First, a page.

Larry Summers says the Fed will need to raise interest rates by more than the market expects as its 'got a long way to go' to bring down inflation

Larry Summers says the Fed will need to raise interest rates by more than the market expects as its 'got a long way to go' to bring down inflation
Former United States Treasury Secretary Lawrence Summers in Venice, Italy, in July 2021.AP Photo/Luca Bruno
  • The Federal Reserve will need to raise interest rates by more than markets expect, Larry Summers told Bloomberg.
  • Wage growth and labor market demand are still too hot for the Fed's liking following big rate hikes.

Investors should anticipate the Federal Reserve will need to increase interest rates by more than they are pricing in as inflation continues to be stubbornly high, says former Treasury Secretary Larry Summers.

"I suspect [Fed policy makers are] going to need more increases in interest rates than the market is now judging or than they are now saying," Summers said in an interview with Bloomberg that was broadcast Friday. He spoke after the release of the November jobs report showing the economy added 263,000 payrolls, outstripping the 200,000 payrolls economists surveyed by Bloomberg had expected.

Summers also appeared after Federal Reserve Chairman Jerome Powell said this week the central bank has seen "tentative" signs of moderation in labor demand.

"My sense is that inflation is going to be a little more sustained than what people are looking for," said Summers. Wages are a hotspot for the central bank and the November jobs report showed wage growth remained strong, with earnings up 0.6% on a monthly basis. The 5.1% year-over-year rate was ahead of the 4.6% projection by economists.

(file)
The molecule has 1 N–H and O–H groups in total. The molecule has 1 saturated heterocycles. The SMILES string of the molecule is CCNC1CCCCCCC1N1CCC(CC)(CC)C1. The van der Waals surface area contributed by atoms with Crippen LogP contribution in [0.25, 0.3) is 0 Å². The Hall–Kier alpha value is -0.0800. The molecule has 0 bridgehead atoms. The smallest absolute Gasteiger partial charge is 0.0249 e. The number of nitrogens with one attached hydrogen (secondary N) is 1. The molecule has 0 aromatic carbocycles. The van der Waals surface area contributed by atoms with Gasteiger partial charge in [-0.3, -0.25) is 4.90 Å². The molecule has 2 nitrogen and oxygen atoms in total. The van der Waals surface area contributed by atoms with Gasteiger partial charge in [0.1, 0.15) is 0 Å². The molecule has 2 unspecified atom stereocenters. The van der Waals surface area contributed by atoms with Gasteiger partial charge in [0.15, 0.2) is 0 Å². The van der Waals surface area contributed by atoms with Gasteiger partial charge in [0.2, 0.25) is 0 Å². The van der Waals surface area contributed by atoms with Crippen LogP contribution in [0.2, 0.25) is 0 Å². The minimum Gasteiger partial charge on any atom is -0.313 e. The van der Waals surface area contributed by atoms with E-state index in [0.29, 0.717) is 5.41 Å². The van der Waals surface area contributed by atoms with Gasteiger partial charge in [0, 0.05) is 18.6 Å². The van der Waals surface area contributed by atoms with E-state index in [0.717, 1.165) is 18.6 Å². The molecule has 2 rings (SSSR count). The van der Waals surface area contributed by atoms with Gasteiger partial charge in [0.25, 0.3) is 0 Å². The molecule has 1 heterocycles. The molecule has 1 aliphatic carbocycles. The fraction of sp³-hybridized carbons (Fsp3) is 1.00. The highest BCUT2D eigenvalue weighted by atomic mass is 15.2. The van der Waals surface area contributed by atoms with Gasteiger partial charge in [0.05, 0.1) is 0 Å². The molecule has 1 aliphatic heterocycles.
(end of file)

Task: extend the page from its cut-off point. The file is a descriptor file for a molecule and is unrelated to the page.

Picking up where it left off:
"We're still in unprecedented territory in terms of the gap between vacancies and jobs," Summers said. "What that's got to tell you is that we got a long way to go to get inflation down where the Fed has said that it wants it to be," he said. The Fed has a 2% inflation target goal.


Summers said investors are pricing in expectations for a 5% terminal rate for the fed funds rate. "I think that's likely to be low because I always try to look for possible errors and four [percent] seems almost impossible and six is certainly a scenario we can write. And that tells me that five is not a good best guess for where it's going to be."

The fed funds rate was at a range of 3.75%-4% after the central bank last month raised it by 75 basis points, the fourth consecutive increase of that size. Investors were pricing in expectations the Federal Open Market Committee at its December 13-14 meeting will reduce the size of its next rate hike to 50 basis points. That move would bump up the benchmark rate to the 4.25% to 4.5% range.

At the same time, the Fed will likely have difficulty steering the economy into a soft landing, Summers said.

"There are all these mechanisms that kick in. At a certain point, consumers run out of their savings, and then you have a Wile E. Coyote kind of moment where consumption falls off," he said, referring to the Looney Tunes cartoon character that perpetually falls from cliffs.

"At a certain point people start putting their houses on the market, and then you see house prices falling and then other people rush to put them on the market. At a certain point, you see credit drying up and when credit dries up, people can't pay back their old borrowing," said Summers.


The November consumer price inflation report is due on December 13. Economists surveyed by Bloomberg project a month-over-month rise of 0.4% in core inflation from 0.3%. October's year-over-year headline figure stood at 7.7%, backing off a four-decade high.